Temporomandibular joint remodeling in adolescents and young adults during Herbst treatment: A prospective longitudinal magnetic resonance imaging and cephalometric radiographic investigation.Am J Orthod Dentofacial Orthop 1999; 115(6):607-18AJ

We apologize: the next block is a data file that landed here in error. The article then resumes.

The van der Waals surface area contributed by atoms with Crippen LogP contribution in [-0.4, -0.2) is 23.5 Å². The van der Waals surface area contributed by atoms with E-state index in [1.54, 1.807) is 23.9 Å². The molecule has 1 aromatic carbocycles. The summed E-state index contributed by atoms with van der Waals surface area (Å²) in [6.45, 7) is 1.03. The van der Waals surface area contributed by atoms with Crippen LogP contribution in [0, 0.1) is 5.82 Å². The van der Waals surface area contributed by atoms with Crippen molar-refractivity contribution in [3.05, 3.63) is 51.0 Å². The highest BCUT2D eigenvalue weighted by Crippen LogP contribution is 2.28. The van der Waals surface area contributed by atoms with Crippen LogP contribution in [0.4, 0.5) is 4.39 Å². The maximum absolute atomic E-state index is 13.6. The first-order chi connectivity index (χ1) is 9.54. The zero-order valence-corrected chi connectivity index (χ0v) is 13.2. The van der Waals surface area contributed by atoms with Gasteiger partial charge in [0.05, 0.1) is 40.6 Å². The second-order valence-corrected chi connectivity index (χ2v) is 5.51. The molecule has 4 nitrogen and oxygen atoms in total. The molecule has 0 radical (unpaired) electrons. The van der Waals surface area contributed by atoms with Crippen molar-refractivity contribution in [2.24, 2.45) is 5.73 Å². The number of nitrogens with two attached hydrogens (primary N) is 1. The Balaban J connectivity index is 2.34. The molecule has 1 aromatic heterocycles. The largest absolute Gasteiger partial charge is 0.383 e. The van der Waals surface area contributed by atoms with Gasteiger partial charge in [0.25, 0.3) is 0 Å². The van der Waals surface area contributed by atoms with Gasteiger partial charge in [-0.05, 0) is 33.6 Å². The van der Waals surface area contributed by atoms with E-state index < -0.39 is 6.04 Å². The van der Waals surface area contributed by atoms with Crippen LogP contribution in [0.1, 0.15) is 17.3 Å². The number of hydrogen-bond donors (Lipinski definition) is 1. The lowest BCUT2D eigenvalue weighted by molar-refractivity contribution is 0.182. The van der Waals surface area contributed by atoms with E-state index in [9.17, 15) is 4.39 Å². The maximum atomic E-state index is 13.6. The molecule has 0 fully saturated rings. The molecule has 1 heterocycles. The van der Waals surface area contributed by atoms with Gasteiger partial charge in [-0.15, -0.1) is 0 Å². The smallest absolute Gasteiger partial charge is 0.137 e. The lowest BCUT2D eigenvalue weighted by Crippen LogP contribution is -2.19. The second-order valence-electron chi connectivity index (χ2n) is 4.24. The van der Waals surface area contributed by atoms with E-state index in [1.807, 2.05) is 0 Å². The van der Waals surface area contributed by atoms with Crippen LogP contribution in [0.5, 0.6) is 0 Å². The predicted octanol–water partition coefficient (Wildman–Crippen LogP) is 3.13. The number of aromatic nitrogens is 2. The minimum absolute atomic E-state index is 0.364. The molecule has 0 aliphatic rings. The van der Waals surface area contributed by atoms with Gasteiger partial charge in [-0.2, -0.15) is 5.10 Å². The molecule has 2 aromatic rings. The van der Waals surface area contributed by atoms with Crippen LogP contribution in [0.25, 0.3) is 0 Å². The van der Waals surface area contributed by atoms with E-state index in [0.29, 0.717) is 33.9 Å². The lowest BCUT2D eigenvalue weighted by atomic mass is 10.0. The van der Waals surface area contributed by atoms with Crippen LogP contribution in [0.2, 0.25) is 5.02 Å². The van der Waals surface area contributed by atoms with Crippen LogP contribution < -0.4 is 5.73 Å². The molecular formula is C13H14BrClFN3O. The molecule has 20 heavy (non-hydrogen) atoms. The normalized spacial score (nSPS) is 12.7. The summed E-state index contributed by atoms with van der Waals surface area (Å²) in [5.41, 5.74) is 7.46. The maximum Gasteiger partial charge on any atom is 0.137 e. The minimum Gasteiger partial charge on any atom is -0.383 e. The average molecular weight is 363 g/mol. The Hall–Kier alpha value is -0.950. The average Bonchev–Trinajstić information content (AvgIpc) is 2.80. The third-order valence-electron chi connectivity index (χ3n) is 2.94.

The aim of this prospective study was to analyze and compare the temporomandibular joint adaptive mechanisms in 25 adolescent and 14 young adult Class II malocclusions treated with the Herbst appliance. Temporomandibular joint remodeling was analyzed by magnetic resonance imaging. In each subject, 4 magnetic resonance images of both temporomandibular joints were available: before treatment, at the start of treatment (when the Herbst appliance was placed), during treatment (6 to 12 weeks after appliance placement), and after treatment (when the appliance was removed). Furthermore, effective temporomandibular joint changes (the sum of condylar remodeling, fossa remodeling, and condyle-fossa relationship changes) were analyzed with the aid of lateral cephalometric radiographs from before and after treatment. All subjects were treated to Class I or overcorrected Class I dental arch relationships, and their mandibles became significantly (P <.001) more prognathic. After 6 to 12 weeks of Herbst treatment, signs of condylar remodeling were seen at the posterosuperior border in 48 of the 50 adolescent condyles and in 26 of the 28 young adult condyles. Bilateral remodeling of the mandibular ramus could be detected in 1 adolescent and 2 young adult patients. Signs of glenoid fossa remodeling at the anterior surface of the postglenoid spine were noted in 36 adolescent and 22 young adult temporomandibular joints. Effective temporomandibular joint changes during treatment were more horizontally directed and larger in both adolescents and young adult patients treated with the Herbst appliance than in an untreated group of subjects with ideal occlusion (Bolton standards). The increase in mandibular prognathism accomplished by Herbst therapy in both adolescents and young adults seems, in particular, to be a result of condylar and glenoid fossa remodeling. Because the Herbst appliance is most successful in Class II patients also at the end of the growth period, the treatment method could be an alternative to orthognathic surgery in borderline skeletal Class II cases. Magnetic resonance imaging renders an excellent opportunity to visualize the temporomandibular joint remodeling growth processes.